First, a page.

The hardest part was telling her parents the title of the show. She's still not sure they understand it's based in reality.
True tales bring with them added responsibility, since it's often not just your own life you're recounting. There's one particular member of the public Adamson is hoping won't turn up to the show, but for the most part she's been careful not to embarrass any former lovers. "It's primarily about me, more so than it is about my sexual partners. I made sure when I was writing it that the funny stories that I share are just as critical of myself and my own actions as they might be of theirs. And I don't use anyone's names."
Jessica Knight never dreamed of turning her upbringing into a live show until she performed a short set last year at the Moth, a regular storytelling night that has taken root in cities around the world. It struck a chord with the crowd and judges gave her the night's prize.
Her Fringe show Mormon Girl grew out of that night. She was raised in a religious faith that puts motherhood at a premium, but Knight herself was born without a uterus. The ground the show covers includes "mental illness, faith and sexuality, and living with a disability".
Knight has been performing stand-up for a while, but the true subject of Mormon Girl is "actually stuff that I haven't been brave enough to talk about until now. If I was 22 I would never have had the confidence to talk about the stuff that this show is about. The show is for 22-year-old Jess."
We're living in a golden age for memoirs and confessionals, tell-alls and self-publishing. Performing your story is different to writing it, though. Scarier, for one thing, but also potentially more rewarding.
"Performance helps me reclaim the power and telling the story in person helps me take back that power that I felt I never had growing up," says Knight. "Telling it in my own words. A lot of people have grown up trying desperately to fit into the mainstream and failing through no fault of their own. I think that's why art is so important, because it gives you an opportunity to say or show or create the things that you never saw around you growing up, that would probably have helped you not feel so alone."
Nikki Viveca's Fringe show Wasp Movie uses a personal story to examine larger truths. Last year she found the ceiling of her rental home had become infested with wasps, and as the hive grew bigger and bigger her life became increasingly defined by her new housemates.
"There were times when I was running around with a can of hair spray fighting them off as they came in. But it almost felt like a Greek tragedy because obviously the end of this story is tragic. Either someone gets seriously stung by the wasps or the wasps are going to die. You can tell from the moment they're in there that you're not going to learn to get along and have a nice time."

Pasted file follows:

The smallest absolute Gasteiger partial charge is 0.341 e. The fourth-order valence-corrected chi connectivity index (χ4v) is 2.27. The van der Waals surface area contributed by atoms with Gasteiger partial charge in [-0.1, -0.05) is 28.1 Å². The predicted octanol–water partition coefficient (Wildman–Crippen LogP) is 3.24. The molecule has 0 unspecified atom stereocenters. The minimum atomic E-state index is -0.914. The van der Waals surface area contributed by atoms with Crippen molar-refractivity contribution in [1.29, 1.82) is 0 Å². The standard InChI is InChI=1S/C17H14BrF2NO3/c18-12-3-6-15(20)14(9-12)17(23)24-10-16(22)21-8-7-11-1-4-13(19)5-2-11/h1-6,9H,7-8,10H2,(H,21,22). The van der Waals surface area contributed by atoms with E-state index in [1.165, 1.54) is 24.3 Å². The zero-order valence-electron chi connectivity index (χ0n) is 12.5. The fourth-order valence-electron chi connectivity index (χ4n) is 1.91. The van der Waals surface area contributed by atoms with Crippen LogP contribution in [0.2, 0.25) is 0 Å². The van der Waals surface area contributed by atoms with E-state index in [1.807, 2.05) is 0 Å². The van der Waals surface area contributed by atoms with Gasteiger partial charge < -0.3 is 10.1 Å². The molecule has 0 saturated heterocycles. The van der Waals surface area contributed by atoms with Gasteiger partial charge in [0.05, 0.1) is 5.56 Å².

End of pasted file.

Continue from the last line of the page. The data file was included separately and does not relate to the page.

Wasp Movie isn't just a funny or tragic story. Viveca's ongoing proximity to her wasp colony eventually resulted in something akin to Stockholm Syndrome. "At the same time I was running around chasing the wasps there was a part of me rooting for them. It was the perfect place for a hive. It was like a wasp's dream home, and I felt bad about squashing their dream."
She'd always had a special interest in wasps, too. "I find all of the social insects fascinating, like ants and bees and wasps. They have these societies which are almost analogous to human society.
"One of the reasons I've always liked wasps until they lived with me was because they're one of the animal species in which we've seen queer behaviour. A lot of male wasps are bisexual and there's wasps that display cross-gender behaviour, things like that. Anatomically this wasp is this sex but then it behaves like the other in the mating grounds, things like that."
All of this meant that Wasp Movie is far from the humans v pests story it might appear at first. Viveca's ordeal coincided with the larger mess of the equal marriage debate and the social divisions it brought about.
"Human society seemed really hostile and messy at the time. And then we're attacking these pests, the wasps, but the wasps all worked together. They're all backing each other up. It struck me how they endured everything. They were sprayed multiple times and kept going. Stiff upper mandible or whatever wasps have. Their society weathered all this stuff while personally I was going to pieces because of the situation."
If the honesty of a true story lends it extra weight, Lucy Fox's Fringe show Placebo confuses the matter by presenting three true stories based around fiction. As a teenager she was a card-carrying member of a Christian cult. In her 20s she toured Australia with a blues singer who was a pathological liar. And her brief spell as a nurse in a mental health unit saw her giving credence to the delusions of others.
Fox had had faith in God, which she later lost, and faith in a sociopath she knew was lying. "I was really like, 'Well, who am I to tell that guy that the aliens aren't speaking through the radio?'"
The thread connecting each of her stories is the placebo effect, whereby a lie leads to the same outcome as the truth. Her blues-playing mentor might have been an irritant off-stage, but she thought, "If he can get us into these situations where we're playing really good rooms and touring, what can I do? What does that make me capable of doing? In the end, I think he really pushed me to the next level as an artist."